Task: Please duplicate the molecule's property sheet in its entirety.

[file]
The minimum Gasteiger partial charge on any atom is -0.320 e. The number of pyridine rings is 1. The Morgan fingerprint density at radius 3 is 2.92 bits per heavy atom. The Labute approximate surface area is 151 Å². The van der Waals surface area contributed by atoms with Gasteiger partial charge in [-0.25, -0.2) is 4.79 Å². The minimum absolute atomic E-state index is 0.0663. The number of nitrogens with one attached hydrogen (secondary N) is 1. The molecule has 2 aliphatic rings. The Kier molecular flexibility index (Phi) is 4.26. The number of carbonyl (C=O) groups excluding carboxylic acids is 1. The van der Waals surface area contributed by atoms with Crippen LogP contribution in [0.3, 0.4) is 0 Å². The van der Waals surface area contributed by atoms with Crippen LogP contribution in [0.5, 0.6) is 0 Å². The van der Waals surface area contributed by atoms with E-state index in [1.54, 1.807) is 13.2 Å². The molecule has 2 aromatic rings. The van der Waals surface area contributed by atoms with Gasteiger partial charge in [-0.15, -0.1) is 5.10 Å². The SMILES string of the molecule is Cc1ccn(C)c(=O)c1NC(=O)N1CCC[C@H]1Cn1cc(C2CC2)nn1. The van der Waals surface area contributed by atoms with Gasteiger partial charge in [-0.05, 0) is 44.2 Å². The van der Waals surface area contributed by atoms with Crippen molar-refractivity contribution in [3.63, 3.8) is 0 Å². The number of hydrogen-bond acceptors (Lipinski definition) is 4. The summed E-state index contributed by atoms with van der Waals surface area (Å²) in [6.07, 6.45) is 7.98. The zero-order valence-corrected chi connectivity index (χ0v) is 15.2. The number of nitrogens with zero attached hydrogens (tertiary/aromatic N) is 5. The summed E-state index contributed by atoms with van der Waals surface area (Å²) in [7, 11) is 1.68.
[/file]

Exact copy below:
The minimum Gasteiger partial charge on any atom is -0.320 e. The number of pyridine rings is 1. The Morgan fingerprint density at radius 3 is 2.92 bits per heavy atom. The Labute approximate surface area is 151 Å². The van der Waals surface area contributed by atoms with Gasteiger partial charge in [-0.25, -0.2) is 4.79 Å². The minimum absolute atomic E-state index is 0.0663. The number of nitrogens with one attached hydrogen (secondary N) is 1. The molecule has 2 aliphatic rings. The Kier molecular flexibility index (Phi) is 4.26. The number of carbonyl (C=O) groups excluding carboxylic acids is 1. The van der Waals surface area contributed by atoms with Crippen LogP contribution in [0.3, 0.4) is 0 Å². The van der Waals surface area contributed by atoms with Crippen LogP contribution in [0.5, 0.6) is 0 Å². The van der Waals surface area contributed by atoms with E-state index in [1.54, 1.807) is 13.2 Å². The molecule has 2 aromatic rings. The van der Waals surface area contributed by atoms with Gasteiger partial charge in [-0.15, -0.1) is 5.10 Å². The SMILES string of the molecule is Cc1ccn(C)c(=O)c1NC(=O)N1CCC[C@H]1Cn1cc(C2CC2)nn1. The van der Waals surface area contributed by atoms with Gasteiger partial charge in [-0.05, 0) is 44.2 Å². The van der Waals surface area contributed by atoms with Crippen molar-refractivity contribution in [3.63, 3.8) is 0 Å². The number of hydrogen-bond acceptors (Lipinski definition) is 4. The summed E-state index contributed by atoms with van der Waals surface area (Å²) in [6.07, 6.45) is 7.98. The zero-order valence-corrected chi connectivity index (χ0v) is 15.2. The number of nitrogens with zero attached hydrogens (tertiary/aromatic N) is 5. The summed E-state index contributed by atoms with van der Waals surface area (Å²) in [7, 11) is 1.68.